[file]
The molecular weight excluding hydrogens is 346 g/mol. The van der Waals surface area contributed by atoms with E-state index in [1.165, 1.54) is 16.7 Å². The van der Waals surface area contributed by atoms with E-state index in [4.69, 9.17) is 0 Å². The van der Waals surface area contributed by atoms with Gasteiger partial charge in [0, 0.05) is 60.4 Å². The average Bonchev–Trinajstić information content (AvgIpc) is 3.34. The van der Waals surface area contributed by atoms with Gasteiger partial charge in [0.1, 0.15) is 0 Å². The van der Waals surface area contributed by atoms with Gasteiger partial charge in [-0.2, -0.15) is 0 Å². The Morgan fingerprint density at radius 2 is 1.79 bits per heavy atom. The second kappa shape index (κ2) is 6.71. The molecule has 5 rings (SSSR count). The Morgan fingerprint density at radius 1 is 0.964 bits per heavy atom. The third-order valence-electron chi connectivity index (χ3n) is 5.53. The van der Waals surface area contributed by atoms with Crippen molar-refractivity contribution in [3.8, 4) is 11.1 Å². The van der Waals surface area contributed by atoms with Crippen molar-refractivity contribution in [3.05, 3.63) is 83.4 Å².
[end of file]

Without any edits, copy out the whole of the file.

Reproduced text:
The molecular weight excluding hydrogens is 346 g/mol. The van der Waals surface area contributed by atoms with E-state index in [1.165, 1.54) is 16.7 Å². The van der Waals surface area contributed by atoms with E-state index in [4.69, 9.17) is 0 Å². The van der Waals surface area contributed by atoms with Gasteiger partial charge in [0, 0.05) is 60.4 Å². The average Bonchev–Trinajstić information content (AvgIpc) is 3.34. The van der Waals surface area contributed by atoms with Gasteiger partial charge in [0.1, 0.15) is 0 Å². The van der Waals surface area contributed by atoms with Gasteiger partial charge in [-0.2, -0.15) is 0 Å². The Morgan fingerprint density at radius 2 is 1.79 bits per heavy atom. The second kappa shape index (κ2) is 6.71. The molecule has 5 rings (SSSR count). The Morgan fingerprint density at radius 1 is 0.964 bits per heavy atom. The third-order valence-electron chi connectivity index (χ3n) is 5.53. The van der Waals surface area contributed by atoms with Crippen molar-refractivity contribution in [3.8, 4) is 11.1 Å². The van der Waals surface area contributed by atoms with Crippen molar-refractivity contribution in [3.05, 3.63) is 83.4 Å².